An Introduction To Human Factors and Usability Validation Tests - ISO 62366
What is Human Factors and Usability Validation?
FDA uses human factor and usability validation guidance document to assist studies how people interact with systems. Medical device manufacturer, pharmaceutical concern producing a drug delivery system such as an injector or inhaler, follow appropriate human factors and usability engineering processes. Human factor studies play an integral role in your concern to maximize the likelihood that new medical devices will be safe and effective for the intended users, uses and use environments.
Human factors or usability engineering processes are to be followed during the development of new medical devices, focusing specifically on the user interface, where the user interface includes all points of interaction between the product and the user(s) including elements such as displays, controls, packaging, product labels, instructions for use, etc. FDA continues to focus on the importance of conducting human factors studies for medical devices prior to premarket submissions.
The influx of recent FDA discussions and robust guidance documents are on the heels of several reports of life-threatening device user errors. Human Factors studies provide validity and value to medical device regulatory submissions. Human factors / usability validation is very different from device validation, Click here to learn more in this session.
These human factor studies encourage manufacturers to:
- Improve the safety of medical devices and equipment to reduce user error
- Improve the design of medical devices to minimize potential use errors
- Help careful design of the user interface, the hardware and software features that define the interaction between users and equipment
- Better evaluate safety, effectiveness, and substantial equivalence of medical devices
- To save time, money, and resources in the long-run by application of these validation procedures from the start
- Understand the feedback from human factor tests and design easier-to-use devices
- Design and develop safer connections between device components and accessories (e.g., power cords, leads, tubing, cartridges)
- Help ensure reduce user reliance on user manuals, and user training and retraining
Application of Human Factors and Usability Validation Tests
FDA has recommended that medical device manufacturers and clinical researchers design human factor and usability validation studies, should almost "test drive" their products in real-life circumstances, requiring closer interaction with patients and consideration of their feedback.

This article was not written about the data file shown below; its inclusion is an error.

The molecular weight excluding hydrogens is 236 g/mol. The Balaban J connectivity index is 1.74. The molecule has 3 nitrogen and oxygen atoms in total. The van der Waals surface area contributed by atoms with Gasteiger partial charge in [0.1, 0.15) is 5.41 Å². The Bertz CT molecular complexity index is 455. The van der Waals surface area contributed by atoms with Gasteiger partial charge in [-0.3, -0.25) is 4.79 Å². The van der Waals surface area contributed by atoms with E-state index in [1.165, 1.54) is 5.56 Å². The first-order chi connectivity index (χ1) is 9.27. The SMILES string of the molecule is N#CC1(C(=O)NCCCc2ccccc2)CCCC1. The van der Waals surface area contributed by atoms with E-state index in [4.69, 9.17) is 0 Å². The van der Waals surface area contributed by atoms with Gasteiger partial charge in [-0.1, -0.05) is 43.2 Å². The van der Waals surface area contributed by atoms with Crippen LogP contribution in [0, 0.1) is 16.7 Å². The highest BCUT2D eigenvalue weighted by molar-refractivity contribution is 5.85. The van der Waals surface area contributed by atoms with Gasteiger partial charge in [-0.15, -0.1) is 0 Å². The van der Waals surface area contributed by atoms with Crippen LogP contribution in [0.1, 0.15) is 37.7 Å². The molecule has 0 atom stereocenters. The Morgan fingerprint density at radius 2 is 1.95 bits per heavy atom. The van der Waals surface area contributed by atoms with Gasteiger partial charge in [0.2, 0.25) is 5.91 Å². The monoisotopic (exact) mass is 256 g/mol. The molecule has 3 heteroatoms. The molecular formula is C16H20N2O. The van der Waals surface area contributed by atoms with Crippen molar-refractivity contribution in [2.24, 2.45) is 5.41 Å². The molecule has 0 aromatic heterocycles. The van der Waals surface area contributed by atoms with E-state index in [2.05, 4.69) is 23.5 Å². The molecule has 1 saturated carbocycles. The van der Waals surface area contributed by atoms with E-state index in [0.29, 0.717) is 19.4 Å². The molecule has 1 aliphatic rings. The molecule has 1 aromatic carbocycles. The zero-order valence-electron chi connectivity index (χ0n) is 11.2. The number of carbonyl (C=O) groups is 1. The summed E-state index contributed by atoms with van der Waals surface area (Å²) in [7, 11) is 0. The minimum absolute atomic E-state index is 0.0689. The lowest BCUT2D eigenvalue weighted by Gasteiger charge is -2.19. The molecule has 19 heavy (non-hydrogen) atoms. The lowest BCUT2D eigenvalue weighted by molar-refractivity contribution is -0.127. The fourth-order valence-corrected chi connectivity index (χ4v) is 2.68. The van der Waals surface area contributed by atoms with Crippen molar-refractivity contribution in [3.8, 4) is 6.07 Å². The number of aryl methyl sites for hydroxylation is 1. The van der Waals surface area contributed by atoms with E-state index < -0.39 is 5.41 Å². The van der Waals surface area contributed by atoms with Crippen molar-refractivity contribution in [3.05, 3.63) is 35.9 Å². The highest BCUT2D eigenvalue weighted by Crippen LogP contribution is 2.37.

Human factor and usability validation studies may seem complicated, but it could be summarized as below:
Ensure you evaluate and include the below while designing a study
- Start by obtaining a copy of the standard. You can buy the standard from ISO
- Differentiate between the "Customers" and "Intended Users", Click here to learn more in this session.
- Interviewing intended users
- Direct observation of the device of interest
- Perform failure mode and effects analysis (FMEA) - detailed task analysis of everything a user can do
- Apply a set of usability heuristics to a design, identify violations, and assess the severity of each violation
- Deploy the appropriate analytical approaches to early-stage design
- Review test results received after a few users and stop testing if significant changes are needed. Fix and reiterate
- Perform formative user studies for each new prototype
- Evaluate labels and comprehension of instructions for use (IFU)
You may need to extend your Usability Engineering Process to include non-electrical devices and interfaces
Ensure your in-house usability team is familiar with the changing FDA requirements
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In the USA, the Food and Drug Administration (FDA) has recognized ISO/IEC 62366 and has issued a list describing the minimum documentation that must accompany any declaration of conformance to the standard. Incorporating human factors early and often throughout the design can result in a better, safer, and more usable design. Early incorporation ensures that you can avoid making changes to designs late in the development process and, in worst cases, the high costs associated with device recalls.
Ensure your in-house usability team is familiar with the requirements in the standard and draw up a plan for Human factor and usability validation Process in place. You can also find an experienced usability consultant who can help you understand the details of the standard and can work with you to implement the requirements. Always keep your in-house team updated with the latest from FDA.